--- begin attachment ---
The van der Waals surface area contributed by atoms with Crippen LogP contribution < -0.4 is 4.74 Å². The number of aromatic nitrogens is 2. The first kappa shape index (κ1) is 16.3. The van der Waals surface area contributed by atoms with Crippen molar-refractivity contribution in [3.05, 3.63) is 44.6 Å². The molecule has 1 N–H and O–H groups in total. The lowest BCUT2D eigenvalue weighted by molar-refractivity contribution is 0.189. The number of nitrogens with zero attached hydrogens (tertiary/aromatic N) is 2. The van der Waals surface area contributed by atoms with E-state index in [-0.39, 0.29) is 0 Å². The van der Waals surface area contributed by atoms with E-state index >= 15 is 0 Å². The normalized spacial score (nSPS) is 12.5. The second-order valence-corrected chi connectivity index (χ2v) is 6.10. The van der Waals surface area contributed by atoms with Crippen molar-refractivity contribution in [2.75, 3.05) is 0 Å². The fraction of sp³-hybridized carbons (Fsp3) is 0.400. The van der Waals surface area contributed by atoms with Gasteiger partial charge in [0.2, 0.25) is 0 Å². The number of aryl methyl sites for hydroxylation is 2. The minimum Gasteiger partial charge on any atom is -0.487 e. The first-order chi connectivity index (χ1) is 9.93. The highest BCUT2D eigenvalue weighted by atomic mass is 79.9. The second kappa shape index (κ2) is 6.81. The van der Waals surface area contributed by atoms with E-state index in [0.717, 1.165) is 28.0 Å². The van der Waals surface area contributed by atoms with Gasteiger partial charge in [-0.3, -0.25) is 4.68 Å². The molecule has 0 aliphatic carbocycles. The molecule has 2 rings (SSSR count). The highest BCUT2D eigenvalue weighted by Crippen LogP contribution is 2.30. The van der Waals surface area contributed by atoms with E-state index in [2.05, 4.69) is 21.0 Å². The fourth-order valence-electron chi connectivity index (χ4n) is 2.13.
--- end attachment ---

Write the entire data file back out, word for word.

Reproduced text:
The van der Waals surface area contributed by atoms with Crippen LogP contribution < -0.4 is 4.74 Å². The number of aromatic nitrogens is 2. The first kappa shape index (κ1) is 16.3. The van der Waals surface area contributed by atoms with Crippen molar-refractivity contribution in [3.05, 3.63) is 44.6 Å². The molecule has 1 N–H and O–H groups in total. The lowest BCUT2D eigenvalue weighted by molar-refractivity contribution is 0.189. The number of nitrogens with zero attached hydrogens (tertiary/aromatic N) is 2. The van der Waals surface area contributed by atoms with E-state index in [-0.39, 0.29) is 0 Å². The van der Waals surface area contributed by atoms with E-state index >= 15 is 0 Å². The normalized spacial score (nSPS) is 12.5. The second-order valence-corrected chi connectivity index (χ2v) is 6.10. The van der Waals surface area contributed by atoms with Crippen molar-refractivity contribution in [2.75, 3.05) is 0 Å². The fraction of sp³-hybridized carbons (Fsp3) is 0.400. The van der Waals surface area contributed by atoms with Gasteiger partial charge in [0.2, 0.25) is 0 Å². The number of aryl methyl sites for hydroxylation is 2. The minimum Gasteiger partial charge on any atom is -0.487 e. The first-order chi connectivity index (χ1) is 9.93. The highest BCUT2D eigenvalue weighted by atomic mass is 79.9. The second kappa shape index (κ2) is 6.81. The van der Waals surface area contributed by atoms with E-state index in [0.717, 1.165) is 28.0 Å². The van der Waals surface area contributed by atoms with Gasteiger partial charge in [-0.3, -0.25) is 4.68 Å². The molecule has 0 aliphatic carbocycles. The molecule has 2 rings (SSSR count). The highest BCUT2D eigenvalue weighted by Crippen LogP contribution is 2.30. The van der Waals surface area contributed by atoms with E-state index in [2.05, 4.69) is 21.0 Å². The fourth-order valence-electron chi connectivity index (χ4n) is 2.13.